Referencing someone with high DA in your article then emailing them and asking them to link to it (the higher someone's DA, the more valuable their backlink is)
The main sites where SEO matters are: Google, YouTube, & Pinterest. Basically any site that has a search bar or search function is using your SEO to give people what they are looking for. On fast moving social sites like Facebook, Instagram, or Tiktok, it matters far less. People may still sometimes search for things but you shouldn't put too much time and effort into SEO there.
If you are an author then you're doing SEO to your book pages to be found on Amazon and other book retailers. If you are an Etsy seller you're doing SEO to your listings to be found in the Etsy search.
What every marketer is looking for when they do keyword research is a word or phrase that has high search volume, and low competition.
That means a lot of people searching for it but very few people providing it. These magical keywords are pretty hard to find these days but remember that "a lot of searches" is relative. Very niched businesses can see great success offering a product only 10 people a month search for if there's no one else offering it.
Whatever keyword research tool you use, it will tell you the monthly search volume of the word or phrase you put in and how much competition there is. It might also suggest related keywords and some color code their results to show where there are opportunities with less competition.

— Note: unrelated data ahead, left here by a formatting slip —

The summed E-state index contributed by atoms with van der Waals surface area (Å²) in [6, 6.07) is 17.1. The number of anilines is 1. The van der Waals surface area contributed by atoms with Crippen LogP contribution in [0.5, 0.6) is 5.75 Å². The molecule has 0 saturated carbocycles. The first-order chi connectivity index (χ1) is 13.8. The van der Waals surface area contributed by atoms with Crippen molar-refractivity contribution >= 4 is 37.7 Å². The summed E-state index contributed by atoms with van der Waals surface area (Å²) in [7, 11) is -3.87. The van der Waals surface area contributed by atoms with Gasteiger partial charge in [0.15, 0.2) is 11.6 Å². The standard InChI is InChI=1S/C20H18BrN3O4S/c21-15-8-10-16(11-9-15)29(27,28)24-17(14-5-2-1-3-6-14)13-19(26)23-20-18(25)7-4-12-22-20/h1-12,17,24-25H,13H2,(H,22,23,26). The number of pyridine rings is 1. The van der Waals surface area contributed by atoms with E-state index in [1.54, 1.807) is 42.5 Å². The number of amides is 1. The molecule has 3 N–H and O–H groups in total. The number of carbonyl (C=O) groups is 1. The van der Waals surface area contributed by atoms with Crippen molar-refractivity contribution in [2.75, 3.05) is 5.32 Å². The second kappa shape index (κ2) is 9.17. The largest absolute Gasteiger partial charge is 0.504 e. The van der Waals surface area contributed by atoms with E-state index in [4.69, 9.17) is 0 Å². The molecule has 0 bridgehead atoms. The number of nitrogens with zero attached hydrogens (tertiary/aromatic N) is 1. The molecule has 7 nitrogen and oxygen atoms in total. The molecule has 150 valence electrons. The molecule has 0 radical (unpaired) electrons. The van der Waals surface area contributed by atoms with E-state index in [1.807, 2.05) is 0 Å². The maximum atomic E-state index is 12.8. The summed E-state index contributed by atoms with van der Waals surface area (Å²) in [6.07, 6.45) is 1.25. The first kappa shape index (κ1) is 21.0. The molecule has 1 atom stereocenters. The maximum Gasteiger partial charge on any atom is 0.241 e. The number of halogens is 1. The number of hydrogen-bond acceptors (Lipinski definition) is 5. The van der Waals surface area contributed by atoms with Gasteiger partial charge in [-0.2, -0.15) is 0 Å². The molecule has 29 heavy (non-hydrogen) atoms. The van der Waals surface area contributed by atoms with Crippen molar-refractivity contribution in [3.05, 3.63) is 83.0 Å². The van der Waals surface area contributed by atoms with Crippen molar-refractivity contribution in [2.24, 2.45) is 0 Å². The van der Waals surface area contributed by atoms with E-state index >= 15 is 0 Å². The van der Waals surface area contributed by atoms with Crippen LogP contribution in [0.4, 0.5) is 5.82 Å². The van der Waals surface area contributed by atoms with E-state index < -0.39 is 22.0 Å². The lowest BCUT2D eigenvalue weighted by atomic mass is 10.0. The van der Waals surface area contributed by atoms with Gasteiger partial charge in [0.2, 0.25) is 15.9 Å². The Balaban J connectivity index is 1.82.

An example search in Publisher Rocket, a keyword research tool for Amazon authors (more on them in a moment!)
Tools like SemRush, Moz, and Ahrefs are very expensive and usually best for professional marketers who specialize in SEO.
For the average entrepreneur or small business owner, there are less robust tools that will serve just fine.
In fact for a general tool you can use the keyword planner within Google Ads without having to spend any money on ads.
Example of Google Keyword Planner Tool (Notice I don't even have an active account anymore)
For authors Publisher Rocket is the industry standard and it's just $99 for lifetime access, no monthly fees. This is where you can research the best categories for your books and the best phrases to put into the seven keyword slots.
For YouTubers VidIQ is an excellent tool with keyword research as well as title suggestions, competition analysis, and more.
For Etsy sellers there's Erank.
Example search in Erank
When it comes to blogging I recommend an unusal tool called RankIQ. It has a unique approach for how to get your blog posts optimized and it's easier than anything else I've ever seen. I have a video about using Rank IQ here:
The cost of most keyword research tools is hundreds of dollars a month but RankIQ has a $49/mo level and then a SECRET $29/mo level. It turns out when you sign up for the $49 a month level, you can click upgrade and actually downgrade to $29/mo, which gives you 8 reports per month.
Throw away the 102 point checklist on SEO you downloaded. Yes, there are many factors that go into how search engines decide to rank you and even professionals don't know what all of them are, but if you are looking to get some free traffic to your website, stick with these simple SEO elements first:
Not every platform will have all of these things. If you are posting a YouTube video you won't have headings to worry about, for example.
These are the five main places you'll be putting those keywords you found.
The Title - Of course you want your main/best keyword in the title of your blog post, youtube video, shop listing, or Pinterest pin. A lot of tools will recommend the keyword be at the front of the title but readability is more important. Write your title for humans first, robots second!
A tool I use all the time for improving my titles is Headliner Studio from CoSchedule.